Trip to Warsaw, Poland
  November 2014
Warsaw Old Town   Church door knob, Old Town, Warsaw, Poland  Winged horses outside public library, Warsaw, Poland

Warsaw! Like Ukraine, it was a trip that was completely unexpected. I got the invitation while I was still in Germany in October - sick from a severe cold, missing Ukraine terribly, still aglow from an amazing time with Stefan in Ireland, isolated in a tiny German town far from a train station and with no friends... the invitation was a beautiful gift while I was absolutely miserable.

I was home in Oregon not quite three weeks before I headed to Poland. While I had been away for 11 weeks already and was really missing home, the idea of being invited to Poland to work was a huge thrill in a year of many professional thrills. I've been to Poland before - our epic 2008 motorcycle trip through Eastern Europe included Poland - but not Warsaw.

My time in Oregon between European jaunts was a blur, as the moment I arrived back in the USA, I got hit with a UTI that was so painful that I had to go straight from the airport to the emergency room (and, yes, the first reaction of the nurse was that I had Ebola), and the date after I arrived home, my wacky neighbor died, and I didn't even have time to mourn her - I had to find homes for her two dogs (please adopt Daisy!) and five cats (yes, I have officially adopted Gray Max). 

For once, my flight wasn't at 6 in the morning, requiring me to head to the airport at 3 a.m. - this time, it was in the middle of the day (woot!). One of my neighbors took me to the TriMet Sunset Transit Center in Beaverton so I could take the train from there to the PDX airport. Results:
Why Forest Grove, Oregon does not have an hourly express bus that goes from Fo Gro to the Sunset Transit Center and back, I don't know - it could have a stop one place in Forest Grove, one place in Cornelius, then go straight to Sunset. Such a bus would be PACKED, every trip. As I am personally paying a HEFTY TriMet tax because I'm self-employed, I REALLY don't understand it!

The Portland, Oregon airport is a great airport to wait in - great Internet access, great restaurants… it's just that people rarely wait there, because it's a takeoff or landing airport - rarely a layover airport. Pro tip: the best restaurants at PDX are BEFORE the security check point. And I got to enjoy La Petit Provence, a restaurant owned by a dear friend of ours.

I got on the plane to Amsterdam and realized I was seated in the middle of the middle section. For a 10 hour flight. The horror. I'd tried to check in online a day earlier and hadn't been able to. Darn. Well before take off, the older guy next to me said, almost immediately after he sat down, "Hi, I'm Jerry." Oh, no. A talker. On a two hour flight, okay, that's fine, but 10? Nooooooo…..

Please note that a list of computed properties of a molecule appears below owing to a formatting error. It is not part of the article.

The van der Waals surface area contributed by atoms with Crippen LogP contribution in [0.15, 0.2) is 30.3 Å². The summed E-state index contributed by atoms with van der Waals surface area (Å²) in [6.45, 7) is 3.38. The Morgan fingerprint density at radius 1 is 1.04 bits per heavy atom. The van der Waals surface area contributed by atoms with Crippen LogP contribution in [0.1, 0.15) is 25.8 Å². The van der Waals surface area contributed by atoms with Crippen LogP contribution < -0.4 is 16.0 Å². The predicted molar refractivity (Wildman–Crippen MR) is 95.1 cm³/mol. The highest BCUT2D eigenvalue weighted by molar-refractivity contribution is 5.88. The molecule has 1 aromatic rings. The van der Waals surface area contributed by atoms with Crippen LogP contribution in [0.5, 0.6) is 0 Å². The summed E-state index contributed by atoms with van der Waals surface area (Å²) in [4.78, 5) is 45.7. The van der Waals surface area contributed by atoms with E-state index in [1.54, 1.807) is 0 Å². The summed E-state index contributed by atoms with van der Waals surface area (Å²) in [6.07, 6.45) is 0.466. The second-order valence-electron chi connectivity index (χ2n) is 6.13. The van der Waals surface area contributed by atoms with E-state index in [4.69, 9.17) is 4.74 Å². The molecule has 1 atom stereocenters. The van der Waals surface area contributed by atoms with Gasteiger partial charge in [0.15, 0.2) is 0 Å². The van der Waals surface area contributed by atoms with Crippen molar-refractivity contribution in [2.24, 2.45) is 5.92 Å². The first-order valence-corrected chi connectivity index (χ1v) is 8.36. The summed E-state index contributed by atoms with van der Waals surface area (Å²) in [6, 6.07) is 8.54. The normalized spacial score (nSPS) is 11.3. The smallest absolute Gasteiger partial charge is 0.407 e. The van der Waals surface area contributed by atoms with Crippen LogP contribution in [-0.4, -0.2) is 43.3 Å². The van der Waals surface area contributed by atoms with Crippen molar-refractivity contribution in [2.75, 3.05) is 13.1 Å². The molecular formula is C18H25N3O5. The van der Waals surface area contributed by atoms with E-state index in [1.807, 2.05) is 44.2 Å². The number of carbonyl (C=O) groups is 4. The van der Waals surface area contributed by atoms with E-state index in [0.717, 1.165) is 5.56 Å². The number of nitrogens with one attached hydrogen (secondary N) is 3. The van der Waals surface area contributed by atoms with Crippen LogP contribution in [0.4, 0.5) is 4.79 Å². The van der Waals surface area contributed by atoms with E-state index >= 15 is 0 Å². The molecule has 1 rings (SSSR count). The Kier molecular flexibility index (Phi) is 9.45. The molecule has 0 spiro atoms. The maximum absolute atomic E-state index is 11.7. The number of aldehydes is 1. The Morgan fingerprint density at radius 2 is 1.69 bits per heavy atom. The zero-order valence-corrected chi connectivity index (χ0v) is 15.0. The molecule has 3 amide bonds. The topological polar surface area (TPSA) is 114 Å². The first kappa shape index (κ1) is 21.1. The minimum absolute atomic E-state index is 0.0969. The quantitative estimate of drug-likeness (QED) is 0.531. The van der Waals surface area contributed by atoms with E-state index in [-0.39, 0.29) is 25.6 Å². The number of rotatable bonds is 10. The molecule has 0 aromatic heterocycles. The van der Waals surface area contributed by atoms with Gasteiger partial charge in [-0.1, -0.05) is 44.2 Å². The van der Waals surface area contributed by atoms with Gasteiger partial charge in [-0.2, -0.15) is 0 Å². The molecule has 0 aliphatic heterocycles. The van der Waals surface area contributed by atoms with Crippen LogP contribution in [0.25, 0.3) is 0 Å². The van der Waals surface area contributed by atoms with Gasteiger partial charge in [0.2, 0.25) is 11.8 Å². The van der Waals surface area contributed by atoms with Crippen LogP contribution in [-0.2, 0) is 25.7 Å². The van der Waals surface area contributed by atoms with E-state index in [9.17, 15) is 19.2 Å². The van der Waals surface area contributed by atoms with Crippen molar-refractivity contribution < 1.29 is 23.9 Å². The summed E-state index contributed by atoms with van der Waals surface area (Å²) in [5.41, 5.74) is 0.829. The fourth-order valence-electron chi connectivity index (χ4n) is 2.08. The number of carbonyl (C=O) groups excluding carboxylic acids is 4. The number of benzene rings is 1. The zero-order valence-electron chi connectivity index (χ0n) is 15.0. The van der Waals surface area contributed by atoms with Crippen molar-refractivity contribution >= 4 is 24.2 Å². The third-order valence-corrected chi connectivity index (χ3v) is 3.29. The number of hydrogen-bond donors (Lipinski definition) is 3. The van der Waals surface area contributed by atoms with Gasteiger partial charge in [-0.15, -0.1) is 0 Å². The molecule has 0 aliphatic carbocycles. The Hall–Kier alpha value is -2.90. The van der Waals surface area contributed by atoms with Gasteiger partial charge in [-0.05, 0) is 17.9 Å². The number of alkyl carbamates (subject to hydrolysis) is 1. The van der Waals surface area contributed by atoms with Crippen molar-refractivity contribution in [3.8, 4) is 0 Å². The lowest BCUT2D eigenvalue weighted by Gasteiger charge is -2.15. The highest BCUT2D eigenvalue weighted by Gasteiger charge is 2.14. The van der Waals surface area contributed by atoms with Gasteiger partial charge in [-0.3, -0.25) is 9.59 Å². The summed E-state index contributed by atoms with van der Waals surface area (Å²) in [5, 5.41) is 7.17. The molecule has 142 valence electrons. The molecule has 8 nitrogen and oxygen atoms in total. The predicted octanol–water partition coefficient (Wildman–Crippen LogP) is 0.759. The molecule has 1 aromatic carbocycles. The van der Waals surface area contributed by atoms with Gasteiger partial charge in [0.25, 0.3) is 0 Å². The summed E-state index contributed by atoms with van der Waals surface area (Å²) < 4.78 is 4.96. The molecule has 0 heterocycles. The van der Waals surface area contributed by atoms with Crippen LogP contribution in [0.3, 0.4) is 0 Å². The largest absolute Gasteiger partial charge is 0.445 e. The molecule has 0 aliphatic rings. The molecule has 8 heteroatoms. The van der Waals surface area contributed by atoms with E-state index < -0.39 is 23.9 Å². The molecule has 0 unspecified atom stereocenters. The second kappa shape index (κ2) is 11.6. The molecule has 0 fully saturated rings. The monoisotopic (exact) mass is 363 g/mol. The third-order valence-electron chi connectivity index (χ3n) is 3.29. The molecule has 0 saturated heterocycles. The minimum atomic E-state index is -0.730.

Me: "Hi, Jerry. I'm Jayne." (glancing back to stare straight ahead, hoping he would get the message: I don't want to talk)
Jerry: "Nice to meet you. You from Oregon?"
Me: quick glance at Jerry: "No, Kentucky." Back to looking straight ahead.
Jerry: "Oh, you've got that really famous Senator, uh..."
long pause.
Me: (as flatly as possible, starring straight ahead). "Mitch. McConnell."
Jerry:  "Oh. I take it your a Democrat."
Me: (starring straight ahead) "Yes. An a deeply ashamed Kentuckian.


I survived the middle seat in the middle section - it helps that I'm short and that I'm not as fat as I used to be. It also helps that the seat in front of me was usually empty, meaning no one put their seat back. Putting your seat back on an airplane is EVIL. Pure, unfiltered evil.

I gorged myself on the in-flight entertainment, as usual for a long-haul flight. I guess Delta and Virgin airlines have realized that, by offering a plethora of free stuff to watch on a long haul flight, it keeps the passengers quiet and well-behaved. First up: Philomena. I was blown away. My close, personal friend, Dame Judi Dench, deserved the Academy Award. Okay, I haven't seen Blue Jasmine… but Dame Judi brought such subtlety to her performance, such layers… her delivery in tone and timing was just perfect... reading that script would not have given you what that performance did. It didn't even seem like it was her anymore. Also: WHERE is the outrage regarding the Catholic Church's widespread ENSLAVEMENT of women and their baby-selling?! This is a story I've been following for a while, and the almost-silence if DEAFENING. I bet your bottom dollar they are still doing this in developing countries. That it happened for SO long in Ireland, and that the coverup continues TO THIS DAY… absolutely heart-breaking and CRIMINAL. But, I guess since it's not a Muslim group doing it, it's okay?